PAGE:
Reflections from High GroundLast modified: February 10, 2017
51… From here one can see forever into the past, present and future…
If I had been a Mayo, Warihio or Basiroa Indian camped out along Arroyo La Aduana and Aqua Escondido before the Spanish arrived in the Álamos Basin I most likely would have spent quality time atop this hill. It is human nature to seek out 360 degree views from high ground.
Instinctively, community survival needs a watch tower in the sky as does each individual searching for their moments of inner refection. Today, Cerro Perico, aka Mirador, is that accessible spot that everyone who visits Álamos should visit to understand where they truly are.
The tropical deciduous forest of Sierra de Álamos and surrounding hills provided building materials, burnable fuel, and mine timbers for the first Spanish settlers. This rich resource of short trees including Palo balanco, torotes, amapa, kapok, Sonoran quava, palo fierro and Montezuma cypress provided fire for centuries. Here the miners found protect-able flat land, reliable water sources and wood. They began to build a town, Real Minas de la Limpia Concepcion de Los Álamos, a short distance from the productive Aduana mines.
The Sea of Cortez, today, is an easy couple of hours car ride compared to the many days it took mule trains to bring supplies from off-loading Philippine galleons that used Cacharamba as a navigational aide. Looking to the northwest New Spain feared the advancing Russian, english and French expeditions and settlers. There was an urgent to create a settlement in what is now San Francisco. The Mexican viceroy commissioned Lieutenant Colonel Juan Bautista de Anza to establish a Spanish presence in Alta California.
de Anza arrived at Alamos in May 1775 with an additional 150 settlers who joined the expedition as he traveled north through Culiacan, El Fuerte and Villa de Sinola. He regrouped in Alamos. He arranged for new mule drivers, and mules, from Hermosillo to replaced those had that brought him from México City. Here in Alamos, he was given 12,000 pesos by the Royal Silver Bank to buy supplies and pay his troops, muleteers and servants. This would be the most important stop on his mission to protect New Spain’s interests.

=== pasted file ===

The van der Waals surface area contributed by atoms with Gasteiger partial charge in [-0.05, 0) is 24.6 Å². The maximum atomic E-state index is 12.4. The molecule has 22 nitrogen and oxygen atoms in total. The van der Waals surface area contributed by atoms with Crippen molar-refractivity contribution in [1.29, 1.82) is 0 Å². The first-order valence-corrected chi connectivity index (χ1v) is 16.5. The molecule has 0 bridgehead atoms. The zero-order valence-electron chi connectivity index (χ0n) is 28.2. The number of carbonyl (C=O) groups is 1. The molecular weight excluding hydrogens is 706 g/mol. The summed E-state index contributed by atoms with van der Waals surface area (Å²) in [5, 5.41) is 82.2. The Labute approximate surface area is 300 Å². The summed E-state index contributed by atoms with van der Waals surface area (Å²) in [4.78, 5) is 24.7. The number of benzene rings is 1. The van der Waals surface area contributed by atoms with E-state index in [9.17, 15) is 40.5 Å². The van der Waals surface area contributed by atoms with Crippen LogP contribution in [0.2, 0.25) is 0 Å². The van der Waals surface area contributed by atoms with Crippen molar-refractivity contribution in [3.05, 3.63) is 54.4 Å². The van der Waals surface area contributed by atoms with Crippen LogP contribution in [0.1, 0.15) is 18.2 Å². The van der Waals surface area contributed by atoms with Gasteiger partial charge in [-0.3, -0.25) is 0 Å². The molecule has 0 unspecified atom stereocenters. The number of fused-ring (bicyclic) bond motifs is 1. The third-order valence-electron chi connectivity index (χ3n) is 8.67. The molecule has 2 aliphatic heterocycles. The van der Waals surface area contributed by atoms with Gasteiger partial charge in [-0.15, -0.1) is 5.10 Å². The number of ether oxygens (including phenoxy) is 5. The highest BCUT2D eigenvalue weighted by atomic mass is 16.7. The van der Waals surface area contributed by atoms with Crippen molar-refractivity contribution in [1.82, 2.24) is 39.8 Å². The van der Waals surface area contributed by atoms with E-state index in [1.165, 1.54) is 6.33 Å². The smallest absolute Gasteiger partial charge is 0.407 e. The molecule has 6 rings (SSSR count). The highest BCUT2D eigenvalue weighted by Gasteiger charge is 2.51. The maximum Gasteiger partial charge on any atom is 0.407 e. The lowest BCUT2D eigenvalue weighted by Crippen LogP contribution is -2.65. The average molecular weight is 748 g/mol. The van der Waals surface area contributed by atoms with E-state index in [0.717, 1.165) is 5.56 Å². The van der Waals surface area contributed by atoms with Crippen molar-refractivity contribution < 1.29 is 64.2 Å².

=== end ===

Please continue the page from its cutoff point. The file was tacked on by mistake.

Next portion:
In recent times, how many have stood here looking towards “Otra Lado” thinking of becoming part of the great northward migration? Back then, de Anza left Alamos on September 29, 1775 with 200 men, women and children including 49 twelve local families. One day in 1985, I watched hundreds of Mexican men, women and children run en-masse north on Highway 5’s southbound lanes. Shortly after, I was visited in San Diego by someone I had met in Alamos, he asked that I not be angry as he headed north to join relatives. The irony is that his relatives maybe be relatives of the first European settlers in California, and I am a first generation American with parents from Canada and Sweden. It is all relative on this small planet, third stone from the sun.
De Anza arrived at his destination on March 28, 1776 with 247 colonists and established a presido, military fort, overlooking the beautiful San Francisco, not Little Moscow, bay.
An introduction to a Short History of Álamos, Sonora, Mexico.
“Here is something Special”, Spanish explorer Vasquez de Coronado noted in 1540 as he headed north, passing by tall white rocks on Álamos de Sierra. This is the opening chapter to “A Short History of Álamos” written, filmed and edited by Anders Tomlinson. Narrated by Bruce Miles. Soundtrack by SonicAtomics and Estudiantina de Álamos.
Álamos shares a strong maternal bond, steeped in history, with all the Southwest.
Juan Batista de Anza arrived and departed from Álamos in the spring of 1775 with silver, and local families, to settle “Monterey and the Californias”, including San francisco. Another expedition, five years later, left Álamos to settle Los Angeles.
The conclusion to a Short History of Álamos, Sonora, México embraces the Sierra Madre.
Here, Bishop Reyes’ Cathedral in the Plaza, a three-tiered belfry, shines gold in morning light. Here, looking east, one’s imagination is stirred by the forbidding beauty of the Sierra Madre Occidentals. Together, they shape the Álamos experience.
©2016 Anders Tomlinson, all rights reserved.